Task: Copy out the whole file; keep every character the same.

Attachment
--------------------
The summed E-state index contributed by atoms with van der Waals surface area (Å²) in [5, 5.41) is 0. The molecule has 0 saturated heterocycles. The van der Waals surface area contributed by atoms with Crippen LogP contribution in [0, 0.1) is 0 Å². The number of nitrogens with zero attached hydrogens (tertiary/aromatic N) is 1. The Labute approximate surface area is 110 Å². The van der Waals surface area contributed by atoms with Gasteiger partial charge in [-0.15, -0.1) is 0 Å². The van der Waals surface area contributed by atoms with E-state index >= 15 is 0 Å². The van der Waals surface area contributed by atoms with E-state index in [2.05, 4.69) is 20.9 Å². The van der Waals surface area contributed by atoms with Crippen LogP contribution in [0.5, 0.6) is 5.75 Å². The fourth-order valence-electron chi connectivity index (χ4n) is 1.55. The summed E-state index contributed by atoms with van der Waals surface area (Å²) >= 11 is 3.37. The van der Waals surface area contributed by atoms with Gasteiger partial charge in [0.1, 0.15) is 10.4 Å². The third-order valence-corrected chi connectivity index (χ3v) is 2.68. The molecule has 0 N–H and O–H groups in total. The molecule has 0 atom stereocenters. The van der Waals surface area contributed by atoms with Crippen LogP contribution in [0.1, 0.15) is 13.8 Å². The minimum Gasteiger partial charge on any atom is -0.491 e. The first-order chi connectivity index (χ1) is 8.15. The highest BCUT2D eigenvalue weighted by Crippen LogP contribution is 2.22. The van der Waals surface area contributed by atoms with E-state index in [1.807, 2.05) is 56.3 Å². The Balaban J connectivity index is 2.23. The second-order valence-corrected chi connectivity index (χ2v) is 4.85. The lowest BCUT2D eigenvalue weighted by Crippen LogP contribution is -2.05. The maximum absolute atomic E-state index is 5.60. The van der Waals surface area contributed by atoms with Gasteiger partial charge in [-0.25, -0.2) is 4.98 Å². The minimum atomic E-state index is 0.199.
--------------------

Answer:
The summed E-state index contributed by atoms with van der Waals surface area (Å²) in [5, 5.41) is 0. The molecule has 0 saturated heterocycles. The van der Waals surface area contributed by atoms with Crippen LogP contribution in [0, 0.1) is 0 Å². The number of nitrogens with zero attached hydrogens (tertiary/aromatic N) is 1. The Labute approximate surface area is 110 Å². The van der Waals surface area contributed by atoms with Gasteiger partial charge in [-0.15, -0.1) is 0 Å². The van der Waals surface area contributed by atoms with E-state index >= 15 is 0 Å². The van der Waals surface area contributed by atoms with E-state index in [2.05, 4.69) is 20.9 Å². The van der Waals surface area contributed by atoms with Crippen LogP contribution in [0.5, 0.6) is 5.75 Å². The fourth-order valence-electron chi connectivity index (χ4n) is 1.55. The summed E-state index contributed by atoms with van der Waals surface area (Å²) >= 11 is 3.37. The van der Waals surface area contributed by atoms with Gasteiger partial charge in [0.1, 0.15) is 10.4 Å². The third-order valence-corrected chi connectivity index (χ3v) is 2.68. The molecule has 0 N–H and O–H groups in total. The molecule has 0 atom stereocenters. The van der Waals surface area contributed by atoms with Crippen LogP contribution in [0.1, 0.15) is 13.8 Å². The minimum Gasteiger partial charge on any atom is -0.491 e. The first-order chi connectivity index (χ1) is 8.15. The highest BCUT2D eigenvalue weighted by Crippen LogP contribution is 2.22. The van der Waals surface area contributed by atoms with E-state index in [1.807, 2.05) is 56.3 Å². The Balaban J connectivity index is 2.23. The second-order valence-corrected chi connectivity index (χ2v) is 4.85. The lowest BCUT2D eigenvalue weighted by Crippen LogP contribution is -2.05. The maximum absolute atomic E-state index is 5.60. The van der Waals surface area contributed by atoms with Gasteiger partial charge in [-0.25, -0.2) is 4.98 Å². The minimum atomic E-state index is 0.199.